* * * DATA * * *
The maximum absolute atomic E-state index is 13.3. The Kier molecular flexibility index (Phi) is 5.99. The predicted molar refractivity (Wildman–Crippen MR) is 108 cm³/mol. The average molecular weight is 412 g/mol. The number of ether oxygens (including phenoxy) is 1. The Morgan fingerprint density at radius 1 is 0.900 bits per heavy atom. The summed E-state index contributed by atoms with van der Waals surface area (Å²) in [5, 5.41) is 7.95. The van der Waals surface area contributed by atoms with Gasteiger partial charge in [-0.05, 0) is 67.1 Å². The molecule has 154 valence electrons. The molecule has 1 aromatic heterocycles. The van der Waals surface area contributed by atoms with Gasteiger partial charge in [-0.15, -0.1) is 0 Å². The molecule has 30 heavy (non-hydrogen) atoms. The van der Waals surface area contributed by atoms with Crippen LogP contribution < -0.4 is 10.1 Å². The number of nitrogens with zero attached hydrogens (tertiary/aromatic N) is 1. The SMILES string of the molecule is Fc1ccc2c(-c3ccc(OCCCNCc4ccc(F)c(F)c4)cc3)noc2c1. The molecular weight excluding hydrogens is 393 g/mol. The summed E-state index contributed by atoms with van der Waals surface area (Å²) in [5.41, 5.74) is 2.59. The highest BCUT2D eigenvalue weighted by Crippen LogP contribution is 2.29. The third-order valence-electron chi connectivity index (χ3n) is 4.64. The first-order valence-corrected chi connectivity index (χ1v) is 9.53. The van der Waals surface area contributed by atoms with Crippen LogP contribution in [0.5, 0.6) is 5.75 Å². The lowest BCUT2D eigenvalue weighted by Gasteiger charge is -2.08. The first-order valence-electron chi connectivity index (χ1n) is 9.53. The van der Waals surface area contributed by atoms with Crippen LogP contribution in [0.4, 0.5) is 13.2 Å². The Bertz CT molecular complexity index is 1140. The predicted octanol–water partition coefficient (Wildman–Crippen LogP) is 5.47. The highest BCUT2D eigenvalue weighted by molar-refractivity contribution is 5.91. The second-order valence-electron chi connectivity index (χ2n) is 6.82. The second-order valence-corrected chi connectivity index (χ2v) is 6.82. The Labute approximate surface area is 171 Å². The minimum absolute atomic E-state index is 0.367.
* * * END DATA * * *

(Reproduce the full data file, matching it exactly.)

The maximum absolute atomic E-state index is 13.3. The Kier molecular flexibility index (Phi) is 5.99. The predicted molar refractivity (Wildman–Crippen MR) is 108 cm³/mol. The average molecular weight is 412 g/mol. The number of ether oxygens (including phenoxy) is 1. The Morgan fingerprint density at radius 1 is 0.900 bits per heavy atom. The summed E-state index contributed by atoms with van der Waals surface area (Å²) in [5, 5.41) is 7.95. The van der Waals surface area contributed by atoms with Gasteiger partial charge in [-0.05, 0) is 67.1 Å². The molecule has 154 valence electrons. The molecule has 1 aromatic heterocycles. The van der Waals surface area contributed by atoms with Gasteiger partial charge in [-0.15, -0.1) is 0 Å². The molecule has 30 heavy (non-hydrogen) atoms. The van der Waals surface area contributed by atoms with Crippen LogP contribution < -0.4 is 10.1 Å². The number of nitrogens with zero attached hydrogens (tertiary/aromatic N) is 1. The SMILES string of the molecule is Fc1ccc2c(-c3ccc(OCCCNCc4ccc(F)c(F)c4)cc3)noc2c1. The molecular weight excluding hydrogens is 393 g/mol. The summed E-state index contributed by atoms with van der Waals surface area (Å²) in [5.41, 5.74) is 2.59. The highest BCUT2D eigenvalue weighted by Crippen LogP contribution is 2.29. The third-order valence-electron chi connectivity index (χ3n) is 4.64. The first-order valence-corrected chi connectivity index (χ1v) is 9.53. The van der Waals surface area contributed by atoms with Crippen LogP contribution in [0.5, 0.6) is 5.75 Å². The lowest BCUT2D eigenvalue weighted by Gasteiger charge is -2.08. The first-order valence-electron chi connectivity index (χ1n) is 9.53. The van der Waals surface area contributed by atoms with Crippen LogP contribution in [0.4, 0.5) is 13.2 Å². The Bertz CT molecular complexity index is 1140. The predicted octanol–water partition coefficient (Wildman–Crippen LogP) is 5.47. The highest BCUT2D eigenvalue weighted by molar-refractivity contribution is 5.91. The second-order valence-electron chi connectivity index (χ2n) is 6.82. The second-order valence-corrected chi connectivity index (χ2v) is 6.82. The Labute approximate surface area is 171 Å². The minimum absolute atomic E-state index is 0.367.